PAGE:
Pioneer in AIDS care honored

Pioneer in AIDS care honored

January 28th, 2011 by Joan Garrett McClane in News

Jim Samples plays with his dogs Brigitte, left, and Baxter, right, in his home in Chattanooga. Samples is nominated for the Jefferson Award for his volunteer work with AIDS patients.

Jim Samples plays with his dogs Brigitte, left,...

When concern about the spread of AIDS hit fever pitch in the 1980s, Chattanooga was one of many Southern cities without clinics and education to combat the disease.

Jim Samples, now 65, said he watched as many of his dying friends were ostracized by their families and faced public ridicule.

"Even the hospitals didn't want to help," said Samples. "At that time, it was just a horror story. Nobody wanted to do anything. ... We didn't know what HIV really was."

Samples opened the city's first AIDS resource center, Chattanooga CARES, on Brainerd Road in 1986. He said he was forced to leave the property when it was learned he was helping people with AIDS, what many called the "gay disease."

"I got death threats," he said. "People were going to burn down my house."


The Jefferson Awards were restarted locally in May by the Chattanooga Times Free Press, WRCB-TV and First Tennessee Bank.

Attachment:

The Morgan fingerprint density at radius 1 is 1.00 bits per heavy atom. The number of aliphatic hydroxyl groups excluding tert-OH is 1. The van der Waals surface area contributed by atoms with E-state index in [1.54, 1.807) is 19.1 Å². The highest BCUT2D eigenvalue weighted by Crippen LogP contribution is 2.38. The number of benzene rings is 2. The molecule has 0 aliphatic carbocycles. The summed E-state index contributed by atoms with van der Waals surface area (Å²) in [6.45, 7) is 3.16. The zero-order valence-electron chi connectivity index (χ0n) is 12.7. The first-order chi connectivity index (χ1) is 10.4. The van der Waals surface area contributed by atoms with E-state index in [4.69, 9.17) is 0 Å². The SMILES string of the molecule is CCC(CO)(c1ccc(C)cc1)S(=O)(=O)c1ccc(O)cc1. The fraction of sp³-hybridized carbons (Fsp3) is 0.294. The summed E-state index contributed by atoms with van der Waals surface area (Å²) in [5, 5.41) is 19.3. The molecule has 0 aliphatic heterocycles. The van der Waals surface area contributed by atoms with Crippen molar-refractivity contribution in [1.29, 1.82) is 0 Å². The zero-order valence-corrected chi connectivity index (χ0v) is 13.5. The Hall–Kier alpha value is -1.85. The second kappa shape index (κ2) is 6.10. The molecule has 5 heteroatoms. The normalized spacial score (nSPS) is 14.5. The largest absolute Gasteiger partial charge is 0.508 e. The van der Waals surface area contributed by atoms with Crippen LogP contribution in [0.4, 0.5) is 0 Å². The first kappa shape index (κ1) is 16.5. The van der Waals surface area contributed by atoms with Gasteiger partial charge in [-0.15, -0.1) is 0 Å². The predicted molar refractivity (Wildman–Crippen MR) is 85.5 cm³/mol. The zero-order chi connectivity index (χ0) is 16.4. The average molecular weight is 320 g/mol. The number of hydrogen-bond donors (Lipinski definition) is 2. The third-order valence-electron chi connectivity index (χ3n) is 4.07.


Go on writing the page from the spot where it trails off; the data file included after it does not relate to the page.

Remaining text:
Monthly award nominations will be taken until March, when a local committee will select five honorees whose stories will be submitted to award officials in Washington, D.C. One of the award winners will be chosen to represent Chattanooga in the nation's capital for the national Jefferson Awards banquet.

Since 1972, the awards have been presented on the local and national levels.


Visit or to fill out an online nomination form.

Pick up a nomination form at any First Tennessee Bank location and deliver, mail or fax to: Chattanooga Times Free Press, P.O. Box 1447, Chattanooga, TN 37401 fax: 423-668-5001.

Samples is a local recipient of the monthly Jefferson Award, and people who have worked with him over the years said he has earned the recognition as a pioneering local advocate of AIDS education, a neighborhood volunteer and a homeless outreach worker.

"Back then, you had to be a lot braver than we are," said Jerry Evans, executive director at Chattanooga CARES. "They went through a lot."

Since receiving its nonprofit status in 1988, Chattanooga CARES has increased its grant support, its number of employees to 19 and its trained volunteers to more than 200.

Each year, the Chattanooga CARES clinic serves 500 patients, and prevention specialists speak to more than 20,000 people, said Mark Hite, who heads the organization's board of directors.

Samples, also a director, is one of the agency's most reliable resources, Hite said.

"He was on the forefront," he said. "We have come a long way from very humble beginnings, but if Jim hadn't stepped out in those early days, we wouldn't have been able to help so many people."

It's amazing, now, to hear the city's mayors and legislators talk about AIDS outreach, Samples said, and know that much of the stigma associated with the disease in the '80s has disappeared.

"In the last 10 years I have seen a complete turnaround," he said. "They don't know what others went through to be able to give them the acceptance that they have now. ... I feel like it was worth the fight."